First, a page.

The Internet has changed a lot since then. With the growth of the technology, new digital platforms and more knowledge about the users, we have a much better foundation for building good web sites. This does not mean the circus is closed.

Real vs digital
For a long time skeuomorphism was one of the most dominant trends online. The style uses real-world metaphors in on-screen design, which aims to make it easier for users to recognise functionality. Graphics are typically created to look three-dimensional, with patterns, shadowing and highlights. Skeuomorphism does not only apply to visuals, but also sounds and movements. For example, a camera shutter sound when taking pictures and a page-turning movement in eBooks. Another good example is Apple´s iOS6.

Apple iOS6 icons to the left and redesigned iOS7 icons to the right
[Image source: Apple´n´apps]

Modern Design at Microsoft
In 2010, Microsoft realised that their products were becoming too complex and the user focus was not highly prioritised. They decided to make a change, and with external influences like the Modern Design Movement (Bauhaus), International Typographic Style (Swiss Style) and Motion design (Saul Bass) they created a set of new design principles. The outcome was a series of products that looked and behaved like a family of devices. This new Microsoft design is known as Metro. This style is today also referred to as modern or flat design.

Microsoft Windows 7 vs 8 [Image source: Microsoft]

Flat design
The last few years we have witnessed many web sites and mobile apps that have adapted the “flat design principles” when designing for digital interfaces. One example is Apple, who joined the trend with their iOS7 launch in mid-2013. The concept of “flat” is pretty much self explanatory, it makes everything look flat. Remove drop shadow, gradient and textures, and most of the job is done. This simple two-dimensional appearance also makes it easier to design interfaces that are more responsive to different browsers and devices. Web sites load faster and resize more easily.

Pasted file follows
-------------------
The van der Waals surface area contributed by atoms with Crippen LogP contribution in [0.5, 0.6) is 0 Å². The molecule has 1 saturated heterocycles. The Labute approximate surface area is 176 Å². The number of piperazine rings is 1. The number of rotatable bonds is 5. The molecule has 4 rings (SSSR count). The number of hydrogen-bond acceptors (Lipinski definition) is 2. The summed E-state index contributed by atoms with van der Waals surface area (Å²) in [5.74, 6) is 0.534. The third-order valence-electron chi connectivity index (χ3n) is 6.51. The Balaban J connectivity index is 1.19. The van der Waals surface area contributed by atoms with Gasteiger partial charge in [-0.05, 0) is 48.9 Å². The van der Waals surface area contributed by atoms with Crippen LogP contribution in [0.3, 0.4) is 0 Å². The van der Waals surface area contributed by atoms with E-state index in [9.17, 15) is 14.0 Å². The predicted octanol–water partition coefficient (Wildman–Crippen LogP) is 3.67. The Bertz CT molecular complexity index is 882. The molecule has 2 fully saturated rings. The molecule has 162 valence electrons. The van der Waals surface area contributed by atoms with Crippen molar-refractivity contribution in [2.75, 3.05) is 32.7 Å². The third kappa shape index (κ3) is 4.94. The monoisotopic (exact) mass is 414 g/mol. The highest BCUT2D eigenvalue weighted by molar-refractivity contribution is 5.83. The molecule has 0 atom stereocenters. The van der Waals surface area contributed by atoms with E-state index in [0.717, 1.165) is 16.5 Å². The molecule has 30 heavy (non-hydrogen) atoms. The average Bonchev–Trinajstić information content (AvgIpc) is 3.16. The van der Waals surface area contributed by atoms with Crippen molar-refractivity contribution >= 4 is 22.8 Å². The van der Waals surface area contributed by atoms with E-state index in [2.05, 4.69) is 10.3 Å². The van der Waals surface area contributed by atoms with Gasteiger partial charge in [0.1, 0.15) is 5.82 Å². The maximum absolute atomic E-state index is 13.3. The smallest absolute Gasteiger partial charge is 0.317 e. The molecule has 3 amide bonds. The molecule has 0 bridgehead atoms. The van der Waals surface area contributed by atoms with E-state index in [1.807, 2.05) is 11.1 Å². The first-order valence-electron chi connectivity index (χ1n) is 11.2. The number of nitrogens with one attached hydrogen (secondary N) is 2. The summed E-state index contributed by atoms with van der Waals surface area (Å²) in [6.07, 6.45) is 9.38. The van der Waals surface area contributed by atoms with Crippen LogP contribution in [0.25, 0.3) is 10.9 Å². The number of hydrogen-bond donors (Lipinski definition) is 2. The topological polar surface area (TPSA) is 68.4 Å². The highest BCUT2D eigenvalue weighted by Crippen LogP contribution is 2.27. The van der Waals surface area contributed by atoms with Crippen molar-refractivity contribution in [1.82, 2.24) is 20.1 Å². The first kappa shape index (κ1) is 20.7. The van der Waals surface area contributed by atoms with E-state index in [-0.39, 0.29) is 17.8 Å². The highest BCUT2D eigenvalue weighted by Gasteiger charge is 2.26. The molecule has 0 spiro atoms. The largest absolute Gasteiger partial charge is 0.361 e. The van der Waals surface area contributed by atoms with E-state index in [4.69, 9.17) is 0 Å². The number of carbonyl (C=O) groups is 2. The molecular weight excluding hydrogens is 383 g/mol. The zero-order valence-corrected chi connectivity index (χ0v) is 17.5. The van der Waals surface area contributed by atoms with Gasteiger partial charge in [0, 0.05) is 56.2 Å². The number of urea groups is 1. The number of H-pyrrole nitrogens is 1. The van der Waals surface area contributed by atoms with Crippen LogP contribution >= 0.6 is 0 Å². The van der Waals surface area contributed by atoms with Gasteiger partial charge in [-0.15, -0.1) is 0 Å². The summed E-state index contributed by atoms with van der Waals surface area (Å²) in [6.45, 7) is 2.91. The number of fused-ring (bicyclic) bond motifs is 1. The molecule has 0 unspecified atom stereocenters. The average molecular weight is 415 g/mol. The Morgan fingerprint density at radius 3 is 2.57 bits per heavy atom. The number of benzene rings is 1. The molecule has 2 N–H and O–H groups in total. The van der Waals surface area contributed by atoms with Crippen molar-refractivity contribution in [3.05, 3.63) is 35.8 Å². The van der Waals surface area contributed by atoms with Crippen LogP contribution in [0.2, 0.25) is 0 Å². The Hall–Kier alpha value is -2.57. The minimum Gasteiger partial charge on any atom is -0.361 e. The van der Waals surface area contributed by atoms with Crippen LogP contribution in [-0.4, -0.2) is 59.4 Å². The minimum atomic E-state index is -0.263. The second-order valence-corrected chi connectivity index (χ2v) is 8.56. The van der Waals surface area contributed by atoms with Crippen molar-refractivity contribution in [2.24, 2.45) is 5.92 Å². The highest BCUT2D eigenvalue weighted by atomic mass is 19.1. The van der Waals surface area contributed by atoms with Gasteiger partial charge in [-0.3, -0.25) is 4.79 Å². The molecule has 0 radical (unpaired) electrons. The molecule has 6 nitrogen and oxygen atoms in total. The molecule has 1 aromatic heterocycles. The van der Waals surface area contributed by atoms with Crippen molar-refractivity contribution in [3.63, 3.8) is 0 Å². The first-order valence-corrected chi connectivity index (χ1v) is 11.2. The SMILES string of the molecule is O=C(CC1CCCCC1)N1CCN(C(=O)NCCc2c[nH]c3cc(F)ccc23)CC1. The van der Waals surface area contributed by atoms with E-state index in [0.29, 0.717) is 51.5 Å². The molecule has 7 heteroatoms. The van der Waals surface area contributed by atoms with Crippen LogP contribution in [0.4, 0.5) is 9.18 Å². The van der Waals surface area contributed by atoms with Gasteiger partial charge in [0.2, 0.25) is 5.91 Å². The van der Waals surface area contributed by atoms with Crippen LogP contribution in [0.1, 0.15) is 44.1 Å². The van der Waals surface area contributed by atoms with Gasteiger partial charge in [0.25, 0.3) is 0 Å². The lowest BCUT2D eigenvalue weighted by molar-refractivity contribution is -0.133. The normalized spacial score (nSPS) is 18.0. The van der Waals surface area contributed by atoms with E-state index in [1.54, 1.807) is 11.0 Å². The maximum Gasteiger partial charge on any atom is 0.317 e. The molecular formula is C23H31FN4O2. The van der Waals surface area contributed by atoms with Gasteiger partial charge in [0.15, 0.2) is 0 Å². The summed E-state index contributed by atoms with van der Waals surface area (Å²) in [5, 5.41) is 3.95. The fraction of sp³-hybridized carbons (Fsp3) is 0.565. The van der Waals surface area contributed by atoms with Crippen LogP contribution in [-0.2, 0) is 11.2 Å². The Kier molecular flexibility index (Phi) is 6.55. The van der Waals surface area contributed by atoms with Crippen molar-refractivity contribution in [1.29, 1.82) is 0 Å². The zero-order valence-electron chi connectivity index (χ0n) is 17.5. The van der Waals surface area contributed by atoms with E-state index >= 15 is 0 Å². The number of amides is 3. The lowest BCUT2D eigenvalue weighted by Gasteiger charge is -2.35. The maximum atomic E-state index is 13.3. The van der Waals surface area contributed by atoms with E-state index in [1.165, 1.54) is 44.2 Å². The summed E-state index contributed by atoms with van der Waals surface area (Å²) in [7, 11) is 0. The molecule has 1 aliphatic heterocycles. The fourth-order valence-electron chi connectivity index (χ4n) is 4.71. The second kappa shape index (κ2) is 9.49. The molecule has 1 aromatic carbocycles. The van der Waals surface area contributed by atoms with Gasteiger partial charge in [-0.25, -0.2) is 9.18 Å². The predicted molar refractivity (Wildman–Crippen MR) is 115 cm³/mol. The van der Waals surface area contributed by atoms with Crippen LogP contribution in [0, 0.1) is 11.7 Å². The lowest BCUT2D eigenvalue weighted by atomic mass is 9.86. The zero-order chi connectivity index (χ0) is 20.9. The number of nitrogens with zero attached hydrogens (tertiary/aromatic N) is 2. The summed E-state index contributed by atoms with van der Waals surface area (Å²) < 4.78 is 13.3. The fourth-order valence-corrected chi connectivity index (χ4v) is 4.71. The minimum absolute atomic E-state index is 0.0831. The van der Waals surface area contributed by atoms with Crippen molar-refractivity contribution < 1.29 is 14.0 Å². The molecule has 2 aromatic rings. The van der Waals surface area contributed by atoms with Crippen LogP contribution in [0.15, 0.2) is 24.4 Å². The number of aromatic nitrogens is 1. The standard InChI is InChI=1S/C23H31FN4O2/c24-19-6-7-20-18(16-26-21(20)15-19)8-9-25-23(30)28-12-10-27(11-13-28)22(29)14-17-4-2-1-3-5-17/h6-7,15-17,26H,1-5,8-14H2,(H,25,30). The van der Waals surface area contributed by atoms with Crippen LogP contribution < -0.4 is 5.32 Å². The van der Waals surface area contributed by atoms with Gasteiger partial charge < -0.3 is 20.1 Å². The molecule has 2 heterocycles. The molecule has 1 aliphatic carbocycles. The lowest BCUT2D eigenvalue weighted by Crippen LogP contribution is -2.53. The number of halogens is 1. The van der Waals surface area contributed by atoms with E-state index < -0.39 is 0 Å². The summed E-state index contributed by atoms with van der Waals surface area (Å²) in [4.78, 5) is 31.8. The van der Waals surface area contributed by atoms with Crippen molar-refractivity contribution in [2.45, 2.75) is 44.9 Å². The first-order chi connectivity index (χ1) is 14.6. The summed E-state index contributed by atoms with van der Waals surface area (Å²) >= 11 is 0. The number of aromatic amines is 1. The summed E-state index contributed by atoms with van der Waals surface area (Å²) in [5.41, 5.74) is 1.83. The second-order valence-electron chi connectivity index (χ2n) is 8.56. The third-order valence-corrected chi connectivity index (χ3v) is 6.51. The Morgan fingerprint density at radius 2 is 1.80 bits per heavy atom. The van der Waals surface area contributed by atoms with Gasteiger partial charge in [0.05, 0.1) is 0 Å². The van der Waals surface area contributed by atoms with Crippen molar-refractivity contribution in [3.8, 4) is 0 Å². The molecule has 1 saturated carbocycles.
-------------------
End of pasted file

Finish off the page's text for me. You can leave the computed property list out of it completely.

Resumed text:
Apple iOS6 vs iOS7. Why make the newsstand appear three-dimensional on a digital surface? The papers will not fall down… [Image source: International Business Times]

The true challenge with flat design is to make all functionality clear to the user. Ideally, the design should be simple still aesthetically appealing with a touch of personality. It must be intuitive what is clickable and the content should be in focus.

Like any other design style, flat design has its typical characteristics. Some of them are listed below.

♦ Less is more 
Elements without functionality is considered unnecessary clutter. The use of large elements, lots of “white space” and simple shapes all together help create an user friendly digital environment. Written content should also be thoroughly considered, what is really relevant and not. Avoid information overload to create a user friendly interface. Please note that the use of simple elements is not to be confused with “simple design”. Designing minimalistic can be just as complex as any other design style.

♦ Content in focus
Whenever new technology and devices enter the market we become fascinated about all the new interactive possibilities, and the content becomes a shadow of the interface. The main reason users enter a web site or app, and stays there, is to access content. On the other side, an appealing design is important to attract users in the first place. Flat design allows the content to stand out without unnecessary disturbing elements.

♦ Grid
The grid helps keep a structure in every design project. Alignment and spacing takes you a long way, however a proper grid could take you even further. An uncluttered design opens for a more complex grid structure, without making it look all messy. Experiment. Highlight important elements by breaking the grid.

♦ Typography
Clean typography is an important element in flat design. Besides communicating a message it is often used as the centrepiece of the design. Navigation and other written content should be worded simple and efficiently. Use of sans serif typeface, contrast in weight variations and size, and uppercase for navigation and key headlines are common.